By Keith Goble, Land Line state legislative editor
Legislatures around the country continue to act on efforts to provide protections from fees applied for police and fire personnel responding to vehicle accidents.
According to Property Casualty Insurers Association of America, 12 states have acted – two this year alone – to prohibit or restrict municipalities from charging accident-response fees. Alabama, Arizona, Arkansas, Florida, Georgia, Indiana, Louisiana, Missouri, Oklahoma, Pennsylvania, Tennessee and Utah have forbidden the fees.
The Utah law takes effect this month. It will restrict fees that municipalities can charge after accidents.
Local agencies are allowed to continue to charge “at-fault” drivers for towing, debris clean up, or to repair damaged roads. Fees for ambulance services are also not prohibited. However, charging a “flat fee” for showing up at an accident will be forbidden.
As of late July, a new Arizona law offers some protection from “crash tax” fees. According to the state, there are no Arizona communities that currently charge for crash-response services.
To make sure that does not change, the law prohibits cities and counties from pursuing fees in the future. However, crash taxes could be applied for property damage, ambulance services, or in rural areas without their own fire or police department.
Rep. John Kavanagh, R-Fountain Hills, said the protection is needed to make sure citizens don’t get a “double charge.” He pointed out that residents and non-residents already pay for the services through sales and property taxes.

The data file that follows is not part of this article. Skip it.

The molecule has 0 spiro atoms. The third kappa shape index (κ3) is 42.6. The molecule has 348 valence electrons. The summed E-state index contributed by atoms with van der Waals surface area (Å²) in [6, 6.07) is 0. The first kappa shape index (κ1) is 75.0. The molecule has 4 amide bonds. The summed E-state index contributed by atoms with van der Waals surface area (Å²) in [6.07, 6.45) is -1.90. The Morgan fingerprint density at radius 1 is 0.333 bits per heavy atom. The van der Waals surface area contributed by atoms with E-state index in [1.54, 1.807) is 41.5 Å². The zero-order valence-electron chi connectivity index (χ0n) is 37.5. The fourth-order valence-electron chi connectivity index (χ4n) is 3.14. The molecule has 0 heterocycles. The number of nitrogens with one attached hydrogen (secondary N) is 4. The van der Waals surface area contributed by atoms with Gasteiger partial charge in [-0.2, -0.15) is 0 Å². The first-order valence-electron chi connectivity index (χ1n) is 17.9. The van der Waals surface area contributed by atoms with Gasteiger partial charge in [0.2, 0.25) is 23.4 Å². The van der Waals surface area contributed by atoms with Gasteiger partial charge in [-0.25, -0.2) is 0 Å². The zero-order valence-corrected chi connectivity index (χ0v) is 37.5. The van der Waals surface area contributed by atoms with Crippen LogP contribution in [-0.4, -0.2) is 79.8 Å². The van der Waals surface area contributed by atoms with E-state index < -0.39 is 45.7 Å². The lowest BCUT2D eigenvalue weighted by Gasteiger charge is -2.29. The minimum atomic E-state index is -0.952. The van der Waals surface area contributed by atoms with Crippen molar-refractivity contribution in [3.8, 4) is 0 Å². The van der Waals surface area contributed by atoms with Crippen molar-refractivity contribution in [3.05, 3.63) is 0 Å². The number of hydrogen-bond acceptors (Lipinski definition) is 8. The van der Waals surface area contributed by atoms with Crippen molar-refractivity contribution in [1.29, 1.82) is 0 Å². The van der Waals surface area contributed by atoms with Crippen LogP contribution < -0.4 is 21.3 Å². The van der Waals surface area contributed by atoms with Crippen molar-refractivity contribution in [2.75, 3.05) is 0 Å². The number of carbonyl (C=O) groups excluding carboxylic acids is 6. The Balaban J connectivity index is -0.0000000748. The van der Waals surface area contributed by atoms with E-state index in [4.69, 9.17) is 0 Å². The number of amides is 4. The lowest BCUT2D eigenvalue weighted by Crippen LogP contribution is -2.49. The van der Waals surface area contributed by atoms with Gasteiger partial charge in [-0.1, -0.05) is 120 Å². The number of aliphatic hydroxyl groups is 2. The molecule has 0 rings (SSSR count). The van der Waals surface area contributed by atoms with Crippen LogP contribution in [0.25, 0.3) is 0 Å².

Kansas appears poised to join the growing list of states to prohibit the collection of crash taxes. Awaiting the governor’s signature is a bill – HB2119 – to provide protections for anyone involved in a wreck in communities throughout the state.
Incidents involving the cleanup of hazmat and the need for ambulance services would not be prohibited from incurred costs.
More than 50 cities throughout California have crash taxes in place that range from hundreds to thousands of dollars, depending on the incident.
Sen. Tony Strickland, R-Moorpark, said it is unfair to charge people who live in surrounding communities but travel downtown five days a week for work.
“Californians, regardless of the city in which they live, work, or visit, should be awarded certain public safety protections,” Strickland said in a recent statement.
The Senate Public Safety Committee could take up his bill – SB49 – to prohibit local governments in the future from charging a fee or tax to any person, regardless of whether or not they live in the community, for the cost related to emergency responders.
Communities with crash taxes in place would not be affected by the rule.
Also in New York is a bill that would require legislative approval of any first-responder fee.
Currently, there is no state law that prohibits imposing additional fees and taxes on motorists involved in wrecks for emergency response services. New York City Mayor Michael Bloomberg this spring dropped his pursuit of charging fees to drivers needing medical assistance following wrecks.
“We must not attempt to balance the budget on the backs of middle class New Yorkers who have the misfortune to be involved in a vehicular accident,” Sen. Eric Adams, D-Brooklyn, stated.
The bill – S2277 – is in the Senate Transportation Committee.
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